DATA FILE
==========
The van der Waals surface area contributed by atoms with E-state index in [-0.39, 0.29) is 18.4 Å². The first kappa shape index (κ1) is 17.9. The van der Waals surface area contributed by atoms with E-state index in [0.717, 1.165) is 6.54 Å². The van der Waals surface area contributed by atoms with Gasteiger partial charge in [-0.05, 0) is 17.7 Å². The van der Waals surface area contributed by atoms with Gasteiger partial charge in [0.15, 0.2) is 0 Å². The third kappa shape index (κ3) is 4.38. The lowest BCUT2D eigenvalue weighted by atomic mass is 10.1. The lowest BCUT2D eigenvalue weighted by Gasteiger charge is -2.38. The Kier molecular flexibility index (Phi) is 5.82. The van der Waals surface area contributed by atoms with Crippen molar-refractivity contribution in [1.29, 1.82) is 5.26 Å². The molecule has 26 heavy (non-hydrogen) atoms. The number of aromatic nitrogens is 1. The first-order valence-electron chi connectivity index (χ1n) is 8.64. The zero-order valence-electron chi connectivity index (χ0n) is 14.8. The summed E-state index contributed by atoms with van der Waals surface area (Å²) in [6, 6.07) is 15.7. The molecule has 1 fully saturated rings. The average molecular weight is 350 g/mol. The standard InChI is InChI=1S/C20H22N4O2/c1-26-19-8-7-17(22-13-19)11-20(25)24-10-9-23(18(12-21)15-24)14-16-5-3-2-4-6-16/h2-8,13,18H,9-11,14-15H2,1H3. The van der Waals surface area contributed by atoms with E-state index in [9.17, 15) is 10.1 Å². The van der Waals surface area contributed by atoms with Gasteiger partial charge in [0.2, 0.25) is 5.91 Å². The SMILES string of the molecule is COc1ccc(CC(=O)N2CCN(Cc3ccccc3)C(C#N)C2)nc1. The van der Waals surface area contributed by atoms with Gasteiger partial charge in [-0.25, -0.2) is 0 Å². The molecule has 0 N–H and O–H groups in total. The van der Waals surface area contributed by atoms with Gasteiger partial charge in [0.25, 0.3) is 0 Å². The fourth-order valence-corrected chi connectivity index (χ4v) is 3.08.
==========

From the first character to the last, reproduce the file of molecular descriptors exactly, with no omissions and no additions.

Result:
The van der Waals surface area contributed by atoms with E-state index in [-0.39, 0.29) is 18.4 Å². The first kappa shape index (κ1) is 17.9. The van der Waals surface area contributed by atoms with E-state index in [0.717, 1.165) is 6.54 Å². The van der Waals surface area contributed by atoms with Gasteiger partial charge in [-0.05, 0) is 17.7 Å². The van der Waals surface area contributed by atoms with Gasteiger partial charge in [0.15, 0.2) is 0 Å². The third kappa shape index (κ3) is 4.38. The lowest BCUT2D eigenvalue weighted by atomic mass is 10.1. The lowest BCUT2D eigenvalue weighted by Gasteiger charge is -2.38. The Kier molecular flexibility index (Phi) is 5.82. The van der Waals surface area contributed by atoms with Crippen molar-refractivity contribution in [1.29, 1.82) is 5.26 Å². The molecule has 26 heavy (non-hydrogen) atoms. The number of aromatic nitrogens is 1. The first-order valence-electron chi connectivity index (χ1n) is 8.64. The zero-order valence-electron chi connectivity index (χ0n) is 14.8. The summed E-state index contributed by atoms with van der Waals surface area (Å²) in [6, 6.07) is 15.7. The molecule has 1 fully saturated rings. The average molecular weight is 350 g/mol. The standard InChI is InChI=1S/C20H22N4O2/c1-26-19-8-7-17(22-13-19)11-20(25)24-10-9-23(18(12-21)15-24)14-16-5-3-2-4-6-16/h2-8,13,18H,9-11,14-15H2,1H3. The van der Waals surface area contributed by atoms with E-state index in [9.17, 15) is 10.1 Å². The van der Waals surface area contributed by atoms with Gasteiger partial charge in [0.2, 0.25) is 5.91 Å². The SMILES string of the molecule is COc1ccc(CC(=O)N2CCN(Cc3ccccc3)C(C#N)C2)nc1. The van der Waals surface area contributed by atoms with Gasteiger partial charge in [-0.25, -0.2) is 0 Å². The molecule has 0 N–H and O–H groups in total. The van der Waals surface area contributed by atoms with Gasteiger partial charge in [0.25, 0.3) is 0 Å². The fourth-order valence-corrected chi connectivity index (χ4v) is 3.08.